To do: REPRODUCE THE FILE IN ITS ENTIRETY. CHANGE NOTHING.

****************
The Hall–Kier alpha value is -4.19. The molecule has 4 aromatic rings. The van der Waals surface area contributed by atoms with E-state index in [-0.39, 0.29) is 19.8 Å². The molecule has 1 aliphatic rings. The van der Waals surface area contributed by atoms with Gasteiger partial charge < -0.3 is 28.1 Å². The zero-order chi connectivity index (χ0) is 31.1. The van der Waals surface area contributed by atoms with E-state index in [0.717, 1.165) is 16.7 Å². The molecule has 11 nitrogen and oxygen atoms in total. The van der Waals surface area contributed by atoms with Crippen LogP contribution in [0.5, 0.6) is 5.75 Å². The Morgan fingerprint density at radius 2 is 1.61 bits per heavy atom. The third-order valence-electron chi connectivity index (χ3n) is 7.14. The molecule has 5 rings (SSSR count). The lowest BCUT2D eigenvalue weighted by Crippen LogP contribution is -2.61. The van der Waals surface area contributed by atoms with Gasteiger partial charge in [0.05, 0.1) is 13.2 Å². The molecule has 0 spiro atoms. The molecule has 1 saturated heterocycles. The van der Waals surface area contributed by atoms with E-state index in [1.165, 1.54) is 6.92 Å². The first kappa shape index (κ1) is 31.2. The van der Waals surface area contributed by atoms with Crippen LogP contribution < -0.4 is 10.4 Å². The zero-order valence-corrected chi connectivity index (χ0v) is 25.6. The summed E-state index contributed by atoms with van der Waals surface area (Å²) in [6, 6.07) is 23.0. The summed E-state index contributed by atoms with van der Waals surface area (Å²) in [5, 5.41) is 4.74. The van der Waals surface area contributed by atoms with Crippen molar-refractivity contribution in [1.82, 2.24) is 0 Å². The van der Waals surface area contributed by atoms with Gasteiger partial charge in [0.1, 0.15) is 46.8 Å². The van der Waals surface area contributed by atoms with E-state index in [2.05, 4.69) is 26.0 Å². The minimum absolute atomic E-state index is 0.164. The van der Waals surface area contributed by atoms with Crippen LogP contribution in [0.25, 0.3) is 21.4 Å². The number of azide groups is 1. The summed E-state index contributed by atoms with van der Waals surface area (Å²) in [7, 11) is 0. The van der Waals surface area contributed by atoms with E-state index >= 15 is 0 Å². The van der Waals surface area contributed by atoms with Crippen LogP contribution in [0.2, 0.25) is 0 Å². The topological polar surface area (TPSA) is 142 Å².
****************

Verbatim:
The Hall–Kier alpha value is -4.19. The molecule has 4 aromatic rings. The van der Waals surface area contributed by atoms with E-state index in [-0.39, 0.29) is 19.8 Å². The molecule has 1 aliphatic rings. The van der Waals surface area contributed by atoms with Gasteiger partial charge < -0.3 is 28.1 Å². The zero-order chi connectivity index (χ0) is 31.1. The van der Waals surface area contributed by atoms with E-state index in [0.717, 1.165) is 16.7 Å². The molecule has 11 nitrogen and oxygen atoms in total. The van der Waals surface area contributed by atoms with Crippen LogP contribution in [0.5, 0.6) is 5.75 Å². The Morgan fingerprint density at radius 2 is 1.61 bits per heavy atom. The third-order valence-electron chi connectivity index (χ3n) is 7.14. The molecule has 5 rings (SSSR count). The lowest BCUT2D eigenvalue weighted by Crippen LogP contribution is -2.61. The van der Waals surface area contributed by atoms with Gasteiger partial charge in [0.05, 0.1) is 13.2 Å². The molecule has 0 spiro atoms. The molecule has 1 saturated heterocycles. The van der Waals surface area contributed by atoms with E-state index in [1.165, 1.54) is 6.92 Å². The first kappa shape index (κ1) is 31.2. The van der Waals surface area contributed by atoms with Crippen LogP contribution < -0.4 is 10.4 Å². The zero-order valence-corrected chi connectivity index (χ0v) is 25.6. The summed E-state index contributed by atoms with van der Waals surface area (Å²) in [6, 6.07) is 23.0. The summed E-state index contributed by atoms with van der Waals surface area (Å²) in [5, 5.41) is 4.74. The van der Waals surface area contributed by atoms with Crippen molar-refractivity contribution in [1.82, 2.24) is 0 Å². The van der Waals surface area contributed by atoms with Gasteiger partial charge in [0.1, 0.15) is 46.8 Å². The van der Waals surface area contributed by atoms with E-state index in [2.05, 4.69) is 26.0 Å². The minimum absolute atomic E-state index is 0.164. The van der Waals surface area contributed by atoms with Crippen LogP contribution in [0.25, 0.3) is 21.4 Å². The number of azide groups is 1. The summed E-state index contributed by atoms with van der Waals surface area (Å²) in [7, 11) is 0. The van der Waals surface area contributed by atoms with E-state index >= 15 is 0 Å². The van der Waals surface area contributed by atoms with Crippen LogP contribution in [0.2, 0.25) is 0 Å². The topological polar surface area (TPSA) is 142 Å².